How could cities see their charter school sectors take off in quality, matching or besting the performance of their district schools, and the state? Public Impact researchers working with the Thomas B. Fordham Institute on a new study found that replacing low-performing charter schools while replicating high-performing ones could dramatically improve quality within just a few years. (For Fordham’s take on this, see the Ohio Gadfly Daily.)
Searching for Excellence: A Five-City, Cross-State Comparison of Charter School Quality, with research by Lyria Boast, Gillian Locke, and Tom Koester, and foreword and Fordham analysis by Terry Ryan and Aaron Churchill, considered charter schools in Albany, Chicago, Cleveland, Denver, and Indianapolis—all of which have a decade-long history of charter schools and relatively large market shares of charter school students.
The study shows that the charter school sectors in five cities outperformed their home districts’ schools, which had similar levels of student poverty.
But within each district, quality varied widely, from very high-performing charter schools to dismal ones.
The study also compared charter performance to average statewide performance—admittedly, a higher bar, as schools statewide had significantly lower levels of poverty than the charters (and their urban districts). Charters in all five cities trailed the state overall—often by a wide margin.
Clearly, something needs to change in cities’ stance toward both their lowest-performing and high-performing charters. And that’s where the study has good news, pointing the way to improving the quality of charter schools overall.
The study ran a simulation to show what could happen when cities:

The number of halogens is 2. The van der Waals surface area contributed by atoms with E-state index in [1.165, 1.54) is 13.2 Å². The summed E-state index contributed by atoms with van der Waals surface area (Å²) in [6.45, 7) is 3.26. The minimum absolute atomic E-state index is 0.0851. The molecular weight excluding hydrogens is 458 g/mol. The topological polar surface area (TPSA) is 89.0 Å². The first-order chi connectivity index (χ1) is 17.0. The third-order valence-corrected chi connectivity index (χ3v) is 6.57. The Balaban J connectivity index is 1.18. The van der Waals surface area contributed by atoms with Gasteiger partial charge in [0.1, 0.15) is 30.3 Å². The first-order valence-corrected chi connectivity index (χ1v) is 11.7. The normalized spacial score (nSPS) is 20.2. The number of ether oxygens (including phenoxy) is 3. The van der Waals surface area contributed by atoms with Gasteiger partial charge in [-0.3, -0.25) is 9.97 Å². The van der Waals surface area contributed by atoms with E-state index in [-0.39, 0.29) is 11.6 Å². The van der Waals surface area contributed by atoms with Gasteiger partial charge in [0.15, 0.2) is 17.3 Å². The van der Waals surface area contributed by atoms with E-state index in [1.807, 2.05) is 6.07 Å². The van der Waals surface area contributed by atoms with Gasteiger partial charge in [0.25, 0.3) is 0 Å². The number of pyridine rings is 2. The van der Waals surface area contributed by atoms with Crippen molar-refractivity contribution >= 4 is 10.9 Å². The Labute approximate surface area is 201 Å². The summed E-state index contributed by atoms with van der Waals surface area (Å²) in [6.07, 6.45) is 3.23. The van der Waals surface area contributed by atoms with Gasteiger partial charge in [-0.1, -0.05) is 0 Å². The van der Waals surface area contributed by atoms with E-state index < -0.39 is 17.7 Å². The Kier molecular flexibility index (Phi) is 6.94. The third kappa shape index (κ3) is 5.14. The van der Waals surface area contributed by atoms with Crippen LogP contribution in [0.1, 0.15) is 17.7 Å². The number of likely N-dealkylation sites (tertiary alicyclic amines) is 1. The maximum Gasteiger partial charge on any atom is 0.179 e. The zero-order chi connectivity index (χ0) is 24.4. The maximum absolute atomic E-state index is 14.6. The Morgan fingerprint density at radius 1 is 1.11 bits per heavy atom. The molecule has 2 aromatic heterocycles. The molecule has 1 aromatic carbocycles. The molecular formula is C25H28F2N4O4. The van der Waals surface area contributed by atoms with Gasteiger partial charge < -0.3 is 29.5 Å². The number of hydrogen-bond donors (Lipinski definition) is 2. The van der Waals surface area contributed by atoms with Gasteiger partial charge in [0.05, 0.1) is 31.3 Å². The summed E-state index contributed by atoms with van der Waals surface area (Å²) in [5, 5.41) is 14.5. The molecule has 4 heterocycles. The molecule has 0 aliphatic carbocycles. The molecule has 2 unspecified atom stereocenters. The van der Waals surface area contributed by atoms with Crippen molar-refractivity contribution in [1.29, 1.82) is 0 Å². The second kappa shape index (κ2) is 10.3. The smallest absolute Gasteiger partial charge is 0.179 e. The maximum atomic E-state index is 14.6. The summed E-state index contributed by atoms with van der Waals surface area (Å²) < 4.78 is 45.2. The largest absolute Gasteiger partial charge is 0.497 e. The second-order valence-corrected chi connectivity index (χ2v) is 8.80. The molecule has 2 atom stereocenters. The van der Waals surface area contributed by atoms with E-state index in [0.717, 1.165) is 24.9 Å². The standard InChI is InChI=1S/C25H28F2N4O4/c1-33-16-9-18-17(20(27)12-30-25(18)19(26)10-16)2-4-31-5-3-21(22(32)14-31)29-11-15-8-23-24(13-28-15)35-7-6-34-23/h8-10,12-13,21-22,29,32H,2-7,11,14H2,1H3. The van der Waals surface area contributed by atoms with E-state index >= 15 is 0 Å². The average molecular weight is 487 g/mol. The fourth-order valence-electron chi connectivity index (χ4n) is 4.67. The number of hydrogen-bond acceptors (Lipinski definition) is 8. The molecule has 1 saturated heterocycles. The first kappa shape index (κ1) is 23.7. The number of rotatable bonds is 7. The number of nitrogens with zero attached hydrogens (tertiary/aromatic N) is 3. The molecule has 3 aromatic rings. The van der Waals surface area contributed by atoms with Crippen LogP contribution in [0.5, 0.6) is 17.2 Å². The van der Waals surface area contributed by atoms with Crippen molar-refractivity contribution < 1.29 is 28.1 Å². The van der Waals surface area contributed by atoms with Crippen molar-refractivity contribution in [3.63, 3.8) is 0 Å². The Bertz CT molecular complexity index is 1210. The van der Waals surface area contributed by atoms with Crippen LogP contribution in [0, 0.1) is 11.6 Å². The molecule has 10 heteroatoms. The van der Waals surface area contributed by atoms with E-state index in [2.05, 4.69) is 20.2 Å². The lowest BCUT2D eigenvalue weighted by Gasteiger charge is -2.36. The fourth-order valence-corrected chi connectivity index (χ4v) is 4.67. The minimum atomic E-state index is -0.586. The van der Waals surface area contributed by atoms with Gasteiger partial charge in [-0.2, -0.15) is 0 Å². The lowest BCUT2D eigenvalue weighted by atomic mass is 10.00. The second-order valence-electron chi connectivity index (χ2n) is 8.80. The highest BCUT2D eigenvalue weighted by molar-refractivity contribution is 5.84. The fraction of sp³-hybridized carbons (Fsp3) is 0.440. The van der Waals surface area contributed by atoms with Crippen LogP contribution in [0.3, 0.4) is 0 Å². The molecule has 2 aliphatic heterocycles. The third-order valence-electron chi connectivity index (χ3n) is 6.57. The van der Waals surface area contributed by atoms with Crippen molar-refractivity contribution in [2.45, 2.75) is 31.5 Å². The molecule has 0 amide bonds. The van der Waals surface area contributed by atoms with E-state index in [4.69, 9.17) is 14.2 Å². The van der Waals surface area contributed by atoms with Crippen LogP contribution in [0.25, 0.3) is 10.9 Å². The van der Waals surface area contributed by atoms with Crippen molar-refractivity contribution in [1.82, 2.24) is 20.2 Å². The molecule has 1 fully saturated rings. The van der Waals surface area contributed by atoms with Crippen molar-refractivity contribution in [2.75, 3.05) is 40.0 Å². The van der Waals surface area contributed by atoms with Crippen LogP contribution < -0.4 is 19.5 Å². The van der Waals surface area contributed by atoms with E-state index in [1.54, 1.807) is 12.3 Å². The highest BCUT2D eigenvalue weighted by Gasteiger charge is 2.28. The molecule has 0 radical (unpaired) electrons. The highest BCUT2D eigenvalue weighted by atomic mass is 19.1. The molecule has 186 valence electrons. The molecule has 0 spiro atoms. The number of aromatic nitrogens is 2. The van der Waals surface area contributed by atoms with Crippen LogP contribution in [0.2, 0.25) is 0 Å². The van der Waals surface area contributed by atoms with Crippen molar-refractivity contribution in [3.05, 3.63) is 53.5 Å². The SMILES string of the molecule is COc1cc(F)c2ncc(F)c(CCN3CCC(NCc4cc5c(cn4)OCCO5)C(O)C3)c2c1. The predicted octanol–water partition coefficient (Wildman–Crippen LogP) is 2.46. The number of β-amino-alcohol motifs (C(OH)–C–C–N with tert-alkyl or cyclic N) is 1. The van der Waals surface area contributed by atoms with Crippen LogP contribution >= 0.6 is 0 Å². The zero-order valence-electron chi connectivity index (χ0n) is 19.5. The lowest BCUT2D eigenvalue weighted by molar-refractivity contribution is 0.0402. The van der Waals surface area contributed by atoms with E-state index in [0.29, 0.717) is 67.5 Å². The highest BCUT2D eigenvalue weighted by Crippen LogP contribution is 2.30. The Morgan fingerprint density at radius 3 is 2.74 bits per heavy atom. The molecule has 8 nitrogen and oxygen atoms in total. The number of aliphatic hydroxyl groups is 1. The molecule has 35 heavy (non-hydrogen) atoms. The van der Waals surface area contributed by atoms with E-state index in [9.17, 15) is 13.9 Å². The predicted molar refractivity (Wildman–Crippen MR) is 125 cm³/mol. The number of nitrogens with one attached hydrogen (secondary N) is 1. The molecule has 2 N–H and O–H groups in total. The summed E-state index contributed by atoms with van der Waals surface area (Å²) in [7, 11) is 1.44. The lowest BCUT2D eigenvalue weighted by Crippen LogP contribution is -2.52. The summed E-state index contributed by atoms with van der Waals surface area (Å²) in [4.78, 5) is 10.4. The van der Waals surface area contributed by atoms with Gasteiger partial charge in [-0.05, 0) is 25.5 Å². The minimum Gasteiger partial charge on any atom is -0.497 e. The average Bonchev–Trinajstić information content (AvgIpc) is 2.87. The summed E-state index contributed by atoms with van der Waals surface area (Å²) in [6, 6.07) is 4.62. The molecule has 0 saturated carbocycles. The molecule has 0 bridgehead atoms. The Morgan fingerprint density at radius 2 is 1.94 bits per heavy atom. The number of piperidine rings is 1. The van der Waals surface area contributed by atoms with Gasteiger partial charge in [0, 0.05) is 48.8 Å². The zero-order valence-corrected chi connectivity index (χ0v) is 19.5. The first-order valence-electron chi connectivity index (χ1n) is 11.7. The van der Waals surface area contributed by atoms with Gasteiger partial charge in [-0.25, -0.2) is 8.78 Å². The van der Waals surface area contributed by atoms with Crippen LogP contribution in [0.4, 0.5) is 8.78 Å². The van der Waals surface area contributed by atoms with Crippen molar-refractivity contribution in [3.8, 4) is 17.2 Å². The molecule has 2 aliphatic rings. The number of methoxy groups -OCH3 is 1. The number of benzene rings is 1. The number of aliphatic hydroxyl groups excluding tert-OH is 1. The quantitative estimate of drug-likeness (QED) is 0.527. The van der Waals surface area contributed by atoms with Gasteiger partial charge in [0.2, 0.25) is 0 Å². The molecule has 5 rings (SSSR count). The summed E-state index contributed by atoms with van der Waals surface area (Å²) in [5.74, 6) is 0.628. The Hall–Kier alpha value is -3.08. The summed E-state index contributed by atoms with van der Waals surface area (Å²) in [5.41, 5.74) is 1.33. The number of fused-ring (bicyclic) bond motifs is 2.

- Close or replace low-performing schools and
- Expand or replicate high-performing schools.
If the bottom 10 percent of schools were closed in Cleveland, for example, while the top performers significantly expanded, within five years the city could have charter schools substantially outperforming their home district and on par with the state’s results.
This is just an illustration. Real authorizers wouldn’t want to simplistically identify the top and bottom 10 percent based just on proficiency levels. Instead, they would need more complex performance frameworks that took into account proficiency, growth in student performance, and other important outcomes.
In some cities, authorizers and charter supporters have begun building the systems needed to replace failing schools and replicate great ones. In Indianapolis, authorizers including the mayor’s office and the statewide Indiana Charter Schools Board have prioritized scaling up schools that have been successful in Indianapolis and elsewhere, aided by funding from The Mind Trust’s Charter School Incubator. At the same time, Ball State University has recently joined the mayor’s office in aggressively closing low-performing schools. This report makes clear why all authorizers should follow their lead.
Various resources exist to help. Our report Going Exponential offers advice for authorizers, school operators, and policymakers about growing successful charter schools, based on research about how organizations have grown quickly and with quality in other sectors. We have also worked with the National Association of Charter School Authorizers (NACSA) to develop an “academic performance framework” authorizers can use to identify high- and low-performing schools based on clear criteria. And check out NACSA’s publications about closure and replication, including this monograph (no longer available online).
This blog entry first appeared on the Fordham Institute’s Ohio Gadfly Daily blog. If you wish to comment, please do so on the original blog post.